One of the biggest questions in 2-QB fantasy football redraft leagues last year revolved around whether or not to take Adrian Peterson or an elite quarterback like Drew Brees or Aaron Rodgers first overall. Turns out the “right” answer was Peyton Manning. Or Jamaal Charles (especially in PPR leagues).
With most 2-QB dynasty leagues in the midst of rookie draft season, the one question I’ve received the most so far this off-season is what to do with the 1.01 pick in 2-QB rookie drafts?
@2QBFFB 1.01 in a 2QB league, also have 1.05, thinking of going Watkins then best QB avail at 1.05. Agree or is bridgewater 1.01 worthy?
— Scott Hilton (@Quietloudness) May 27, 2014
2-QBers are wondering if they should go with one of the top rookie signal callers like Johnny Manziel or Teddy Bridgewater, or if they should take whichever wide receiver they deem to be the best between Sammy Watkins and Mike Evans (which is a whole debate unto itself that will kill your Twitter timeline).
On the surface, it’s not easy answering a question like wide receiver or quarterback at 1.01 in 2-QB rookie drafts. There are a lot of variables that go into the equation, like scoring rules (PPR or no?, 6pt vs 4pt/passing TD?), league size, and starting roster requirements/roster limits.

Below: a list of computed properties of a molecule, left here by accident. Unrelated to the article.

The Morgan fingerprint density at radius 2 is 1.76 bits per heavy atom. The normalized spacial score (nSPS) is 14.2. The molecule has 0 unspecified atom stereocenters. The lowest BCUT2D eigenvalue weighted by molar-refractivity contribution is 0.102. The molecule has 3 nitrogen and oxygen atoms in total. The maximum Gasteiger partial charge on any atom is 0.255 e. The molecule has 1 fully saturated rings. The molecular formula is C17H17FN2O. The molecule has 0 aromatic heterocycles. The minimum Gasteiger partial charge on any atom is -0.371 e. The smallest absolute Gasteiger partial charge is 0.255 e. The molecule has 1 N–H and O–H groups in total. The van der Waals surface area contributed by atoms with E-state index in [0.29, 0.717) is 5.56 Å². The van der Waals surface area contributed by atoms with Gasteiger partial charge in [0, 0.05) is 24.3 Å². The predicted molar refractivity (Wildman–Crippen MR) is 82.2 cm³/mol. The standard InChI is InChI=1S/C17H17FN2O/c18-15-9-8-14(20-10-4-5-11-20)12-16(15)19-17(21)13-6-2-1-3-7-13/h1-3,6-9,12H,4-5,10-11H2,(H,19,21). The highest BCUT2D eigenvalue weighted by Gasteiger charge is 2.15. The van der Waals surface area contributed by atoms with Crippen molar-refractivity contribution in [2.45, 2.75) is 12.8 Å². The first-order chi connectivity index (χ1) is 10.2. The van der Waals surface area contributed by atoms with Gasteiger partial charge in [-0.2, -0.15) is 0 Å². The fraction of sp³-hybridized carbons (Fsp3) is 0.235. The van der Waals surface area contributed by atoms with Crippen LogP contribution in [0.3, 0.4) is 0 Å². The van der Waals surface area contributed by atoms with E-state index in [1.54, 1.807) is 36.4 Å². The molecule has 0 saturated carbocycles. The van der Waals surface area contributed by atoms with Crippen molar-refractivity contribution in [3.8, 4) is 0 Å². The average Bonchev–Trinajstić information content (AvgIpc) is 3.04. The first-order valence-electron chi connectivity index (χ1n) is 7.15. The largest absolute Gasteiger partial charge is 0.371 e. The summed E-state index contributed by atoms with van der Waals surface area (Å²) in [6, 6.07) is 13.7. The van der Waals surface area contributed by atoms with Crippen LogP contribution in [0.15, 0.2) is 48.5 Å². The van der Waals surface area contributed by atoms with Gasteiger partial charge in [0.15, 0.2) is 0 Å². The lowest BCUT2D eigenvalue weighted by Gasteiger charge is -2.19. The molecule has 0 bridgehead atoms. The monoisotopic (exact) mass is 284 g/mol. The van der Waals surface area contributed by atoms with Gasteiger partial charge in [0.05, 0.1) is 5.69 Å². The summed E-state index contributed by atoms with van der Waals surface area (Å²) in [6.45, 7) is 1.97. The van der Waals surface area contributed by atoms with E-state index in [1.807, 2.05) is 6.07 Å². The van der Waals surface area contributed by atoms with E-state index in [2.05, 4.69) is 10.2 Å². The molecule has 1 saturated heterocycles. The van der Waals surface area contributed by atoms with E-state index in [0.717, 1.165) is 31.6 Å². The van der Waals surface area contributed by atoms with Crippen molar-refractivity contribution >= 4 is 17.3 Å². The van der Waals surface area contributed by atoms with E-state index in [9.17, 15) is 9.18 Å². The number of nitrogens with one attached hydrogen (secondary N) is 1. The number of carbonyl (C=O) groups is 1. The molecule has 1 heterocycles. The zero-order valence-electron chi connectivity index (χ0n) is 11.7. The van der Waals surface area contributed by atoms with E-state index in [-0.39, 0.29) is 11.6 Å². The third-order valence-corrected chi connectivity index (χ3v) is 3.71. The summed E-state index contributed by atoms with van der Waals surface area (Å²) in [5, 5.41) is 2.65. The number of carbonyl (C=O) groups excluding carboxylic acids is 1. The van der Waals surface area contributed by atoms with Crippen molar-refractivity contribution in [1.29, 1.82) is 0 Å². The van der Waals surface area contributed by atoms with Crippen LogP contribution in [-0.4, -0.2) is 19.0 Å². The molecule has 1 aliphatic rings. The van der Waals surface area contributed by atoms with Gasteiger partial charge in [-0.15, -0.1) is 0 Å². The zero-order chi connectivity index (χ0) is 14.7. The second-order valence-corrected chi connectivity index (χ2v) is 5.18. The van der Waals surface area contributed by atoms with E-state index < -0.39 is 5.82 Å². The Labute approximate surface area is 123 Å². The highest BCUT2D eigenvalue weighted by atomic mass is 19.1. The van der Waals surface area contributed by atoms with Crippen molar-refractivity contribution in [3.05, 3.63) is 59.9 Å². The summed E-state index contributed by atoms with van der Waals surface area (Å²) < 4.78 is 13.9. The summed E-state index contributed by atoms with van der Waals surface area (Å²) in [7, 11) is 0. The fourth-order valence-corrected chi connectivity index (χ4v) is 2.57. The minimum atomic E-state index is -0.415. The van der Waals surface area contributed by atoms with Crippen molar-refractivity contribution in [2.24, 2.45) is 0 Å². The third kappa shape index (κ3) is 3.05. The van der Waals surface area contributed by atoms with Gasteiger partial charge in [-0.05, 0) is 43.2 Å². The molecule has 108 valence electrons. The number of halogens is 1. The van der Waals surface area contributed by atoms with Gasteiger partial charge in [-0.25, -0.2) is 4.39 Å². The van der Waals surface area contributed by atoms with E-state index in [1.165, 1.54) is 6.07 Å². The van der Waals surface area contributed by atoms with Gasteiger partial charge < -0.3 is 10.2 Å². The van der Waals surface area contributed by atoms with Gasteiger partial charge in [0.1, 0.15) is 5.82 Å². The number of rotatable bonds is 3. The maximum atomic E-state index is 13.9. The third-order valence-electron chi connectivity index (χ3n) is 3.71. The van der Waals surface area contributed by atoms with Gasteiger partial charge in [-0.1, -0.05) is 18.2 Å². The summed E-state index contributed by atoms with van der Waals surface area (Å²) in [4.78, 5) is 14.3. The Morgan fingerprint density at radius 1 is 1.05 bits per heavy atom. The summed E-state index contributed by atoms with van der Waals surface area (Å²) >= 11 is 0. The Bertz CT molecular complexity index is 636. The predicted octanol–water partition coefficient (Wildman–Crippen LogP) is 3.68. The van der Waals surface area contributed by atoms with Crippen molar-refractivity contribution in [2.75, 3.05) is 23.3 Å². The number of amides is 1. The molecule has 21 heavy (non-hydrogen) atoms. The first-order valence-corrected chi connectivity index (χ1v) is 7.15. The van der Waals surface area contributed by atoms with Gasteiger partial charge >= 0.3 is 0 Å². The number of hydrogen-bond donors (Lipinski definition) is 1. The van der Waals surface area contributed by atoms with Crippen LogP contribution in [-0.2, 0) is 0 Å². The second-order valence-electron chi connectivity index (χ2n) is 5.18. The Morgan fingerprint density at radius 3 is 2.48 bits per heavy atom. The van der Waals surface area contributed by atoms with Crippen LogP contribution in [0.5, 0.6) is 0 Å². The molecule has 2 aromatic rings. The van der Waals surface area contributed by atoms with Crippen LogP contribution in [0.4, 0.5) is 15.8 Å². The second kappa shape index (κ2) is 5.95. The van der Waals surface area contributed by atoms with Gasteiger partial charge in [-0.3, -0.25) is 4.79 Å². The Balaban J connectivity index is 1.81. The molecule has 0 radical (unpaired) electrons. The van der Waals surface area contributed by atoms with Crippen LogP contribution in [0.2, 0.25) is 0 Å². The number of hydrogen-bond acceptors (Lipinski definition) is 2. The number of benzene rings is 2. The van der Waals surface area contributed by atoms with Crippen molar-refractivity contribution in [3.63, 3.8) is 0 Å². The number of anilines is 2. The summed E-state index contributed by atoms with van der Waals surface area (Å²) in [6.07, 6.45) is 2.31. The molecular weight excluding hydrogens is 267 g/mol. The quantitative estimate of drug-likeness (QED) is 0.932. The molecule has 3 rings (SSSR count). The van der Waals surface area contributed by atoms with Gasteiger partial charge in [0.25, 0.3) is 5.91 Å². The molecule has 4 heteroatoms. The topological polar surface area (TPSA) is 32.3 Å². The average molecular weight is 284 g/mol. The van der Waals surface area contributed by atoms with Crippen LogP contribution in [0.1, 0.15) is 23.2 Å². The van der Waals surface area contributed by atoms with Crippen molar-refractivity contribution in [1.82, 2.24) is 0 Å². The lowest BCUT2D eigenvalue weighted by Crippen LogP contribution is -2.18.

The answer tends to usually boil down to team need. If you’re desperate at quarterback and secure at WR, Manziel or Bridgewater would most likely be the answer. And if you’re set at quarterback but need wide receiver help then, grabbing yourself a Watkins or Evans share is the way to go.
But what if you’re fine at both positions? For example, it’s kind of easy to take Evans or Watkins if you have Cam Newton and Nick Foles on your 2-QB dynasty team.
The reason this is a doozy of a debate is because you’re looking to add a potentially elite talent to your dynasty team. You don’t want to mess it up, as this is a decision that will impact your team for years. If you choose wrong in redraft you’ve made a one-time mistake with no long-term consequences. That’s not the case with dynasty teams.
When envisioning fantasy football tiers years from now, you’re hoping to see Evans or Watkins included in the upper echelon of fantasy wide receivers; same with Manziel and Bridgewater when it comes to fantasy QBs.